TOKYO – Japan’s new Defense Minister Naoki Tanaka seems to have done the impossible: He’s gotten off to an even worse start than his predecessor, who was fired after just four months on the job.
Tanaka is to meet with senior U.S. officials in Tokyo next month for talks on relocating U.S. Marines on Okinawa. It’s an important issue for both sides, but has been stalled for years by intense local opposition.
Tanaka’s appointment last week seems unlikely to make things easier.
The new defense chief had barely assumed office when he announced that construction would start on a replacement facility for the Marines’ Futenma airbase by year’s end. That infuriated Okinawa officials, who have final say on the plan, and forced Tanaka and Prime Minister Yoshihiko Noda to issue quick retractions.
Days later, in an interview with national broadcaster NHK, Tanaka seemed to confuse the restrictions on the use of weapons by Japanese troops on missions overseas with the ban on weapons exports by Japanese companies. These are hot-button issues in largely pacifist Japanese and cast further doubts on Tanaka’s knowledge and credibility.
It was a disappointing start for Japan’s defense community, which had hoped for a change from the incompetence of former Defense Minister Yasuo Ichikawa. Appointed in September, Ichikawa was fired last week after a series of gaffes and missteps that included declaring himself an “amateur” on defense issues and professing ignorance of an infamous 1995 rape of a schoolgirl by U.S. servicemen in Okinawa. That incident galvanized opposition to the U.S. presence in Okinawa and led to a 2006 agreement to close the Futenma base and relocate thousands of US troops.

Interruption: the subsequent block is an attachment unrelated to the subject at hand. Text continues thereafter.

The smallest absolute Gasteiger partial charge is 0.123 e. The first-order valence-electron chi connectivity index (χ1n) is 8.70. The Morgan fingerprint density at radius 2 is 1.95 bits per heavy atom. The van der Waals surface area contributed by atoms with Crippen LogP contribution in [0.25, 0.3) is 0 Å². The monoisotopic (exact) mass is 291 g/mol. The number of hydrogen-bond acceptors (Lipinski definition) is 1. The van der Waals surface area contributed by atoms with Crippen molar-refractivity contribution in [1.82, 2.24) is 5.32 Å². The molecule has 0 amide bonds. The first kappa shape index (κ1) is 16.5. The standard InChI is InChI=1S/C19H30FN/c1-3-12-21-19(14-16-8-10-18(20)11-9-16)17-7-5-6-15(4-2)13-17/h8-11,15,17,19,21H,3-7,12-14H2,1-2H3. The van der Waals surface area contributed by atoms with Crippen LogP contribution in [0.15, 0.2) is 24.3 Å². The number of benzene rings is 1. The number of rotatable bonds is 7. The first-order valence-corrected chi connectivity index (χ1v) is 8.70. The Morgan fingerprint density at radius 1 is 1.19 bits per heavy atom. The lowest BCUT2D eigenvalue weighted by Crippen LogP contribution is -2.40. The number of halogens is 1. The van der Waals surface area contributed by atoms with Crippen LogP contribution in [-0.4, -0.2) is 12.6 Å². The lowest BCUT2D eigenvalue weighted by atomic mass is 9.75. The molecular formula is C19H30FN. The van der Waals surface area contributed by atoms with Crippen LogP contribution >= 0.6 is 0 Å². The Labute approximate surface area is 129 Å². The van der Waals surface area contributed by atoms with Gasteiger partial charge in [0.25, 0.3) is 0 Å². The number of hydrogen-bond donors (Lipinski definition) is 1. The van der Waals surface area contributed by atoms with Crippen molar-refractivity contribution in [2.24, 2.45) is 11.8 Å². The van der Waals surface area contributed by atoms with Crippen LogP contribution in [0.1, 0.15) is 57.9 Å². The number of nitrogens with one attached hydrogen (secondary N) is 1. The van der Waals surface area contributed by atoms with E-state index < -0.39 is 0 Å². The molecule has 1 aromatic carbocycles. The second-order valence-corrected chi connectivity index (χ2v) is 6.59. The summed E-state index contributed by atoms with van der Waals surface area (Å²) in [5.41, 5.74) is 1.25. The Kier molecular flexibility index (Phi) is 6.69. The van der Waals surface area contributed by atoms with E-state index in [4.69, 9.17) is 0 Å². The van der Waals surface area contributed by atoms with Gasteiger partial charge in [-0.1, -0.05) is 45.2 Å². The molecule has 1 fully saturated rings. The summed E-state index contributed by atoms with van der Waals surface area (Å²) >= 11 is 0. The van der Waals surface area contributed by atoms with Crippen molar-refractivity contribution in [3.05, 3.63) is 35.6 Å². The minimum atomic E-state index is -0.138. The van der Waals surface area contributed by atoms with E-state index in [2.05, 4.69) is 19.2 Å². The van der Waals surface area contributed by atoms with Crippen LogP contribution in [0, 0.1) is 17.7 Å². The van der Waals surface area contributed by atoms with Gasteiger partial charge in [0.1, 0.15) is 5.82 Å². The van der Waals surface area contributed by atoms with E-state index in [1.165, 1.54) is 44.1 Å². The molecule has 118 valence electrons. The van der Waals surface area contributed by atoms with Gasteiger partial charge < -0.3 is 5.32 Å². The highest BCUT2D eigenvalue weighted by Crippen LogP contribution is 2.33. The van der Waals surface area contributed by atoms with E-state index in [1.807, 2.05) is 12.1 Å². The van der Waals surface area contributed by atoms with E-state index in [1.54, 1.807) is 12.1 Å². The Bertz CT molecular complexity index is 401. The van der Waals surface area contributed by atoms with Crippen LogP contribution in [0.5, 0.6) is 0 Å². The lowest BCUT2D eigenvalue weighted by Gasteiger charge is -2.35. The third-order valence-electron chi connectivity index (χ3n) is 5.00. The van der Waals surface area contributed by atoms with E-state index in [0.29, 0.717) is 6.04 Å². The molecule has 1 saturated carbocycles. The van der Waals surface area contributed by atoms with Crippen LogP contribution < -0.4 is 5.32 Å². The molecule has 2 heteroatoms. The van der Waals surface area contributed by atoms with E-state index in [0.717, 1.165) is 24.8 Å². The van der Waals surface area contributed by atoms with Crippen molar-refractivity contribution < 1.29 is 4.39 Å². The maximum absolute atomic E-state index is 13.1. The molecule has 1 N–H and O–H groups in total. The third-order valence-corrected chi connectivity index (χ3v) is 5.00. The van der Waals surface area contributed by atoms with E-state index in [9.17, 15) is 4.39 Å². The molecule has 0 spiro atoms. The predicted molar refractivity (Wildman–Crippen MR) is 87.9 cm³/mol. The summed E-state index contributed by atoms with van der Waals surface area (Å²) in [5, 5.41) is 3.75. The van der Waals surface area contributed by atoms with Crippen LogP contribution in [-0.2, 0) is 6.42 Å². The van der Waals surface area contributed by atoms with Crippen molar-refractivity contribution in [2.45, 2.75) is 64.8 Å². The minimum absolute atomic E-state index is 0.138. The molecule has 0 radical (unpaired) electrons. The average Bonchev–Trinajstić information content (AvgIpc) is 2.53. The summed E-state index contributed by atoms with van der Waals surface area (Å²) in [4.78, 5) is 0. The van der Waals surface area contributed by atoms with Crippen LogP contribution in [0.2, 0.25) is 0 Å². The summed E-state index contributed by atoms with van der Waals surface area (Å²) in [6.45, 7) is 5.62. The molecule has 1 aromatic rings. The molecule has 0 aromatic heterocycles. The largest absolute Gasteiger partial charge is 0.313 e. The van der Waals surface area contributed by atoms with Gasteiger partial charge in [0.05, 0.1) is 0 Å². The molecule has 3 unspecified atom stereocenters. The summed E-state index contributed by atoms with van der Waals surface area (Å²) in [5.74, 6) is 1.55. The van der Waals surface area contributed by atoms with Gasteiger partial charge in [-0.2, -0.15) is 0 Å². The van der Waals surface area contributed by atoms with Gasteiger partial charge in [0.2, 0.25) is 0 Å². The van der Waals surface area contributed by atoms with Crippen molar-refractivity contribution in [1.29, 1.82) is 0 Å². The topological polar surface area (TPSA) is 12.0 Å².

That agreement has yet to go into effect. More than half the 45,000 or so US troops in Japan are still based on Okinawa.
Whether Tanaka will last as long or have more success than his predecessor is unclear.
Like Ichikawa, Tanaka has relatively little experience on defense issues (he headed the upper house’s foreign affairs and defense committee for a term). He was appointed to Noda’s Cabinet largely to shore up support within the fractious Democratic Party of Japan. Tanaka began his political career after marrying the daughter of former prime minister and power broker Kakuei Tanaka; as part of the marriage, he changed his name became an adopted member of the Tanaka family. Though his wife Makiko Tanaka rose to foreign minister under the Koizumi administration and remains an outspoken and high-profile Diet member, Naoki Tanaka has toiled in relative obscurity until his appointment last week.
On the Futenma issue alone Tanaka will have his work cut out for him. Tokyo and Washington recently cut initial funding for the relocation plan, which had risen in cost from $10 billion to almost $30 billion. Okinawa Governor Hirokazu Nakaima has long opposed the plan and says he won’t change his mind, virtually ensuring that Tokyo and Washington will have to re-start negotiations from square one.
After that, Tanaka can begin worrying about the increasing military pressure from China and the continuing threat of North Korean nukes. Just the thing for Japan’s newest “amateur.”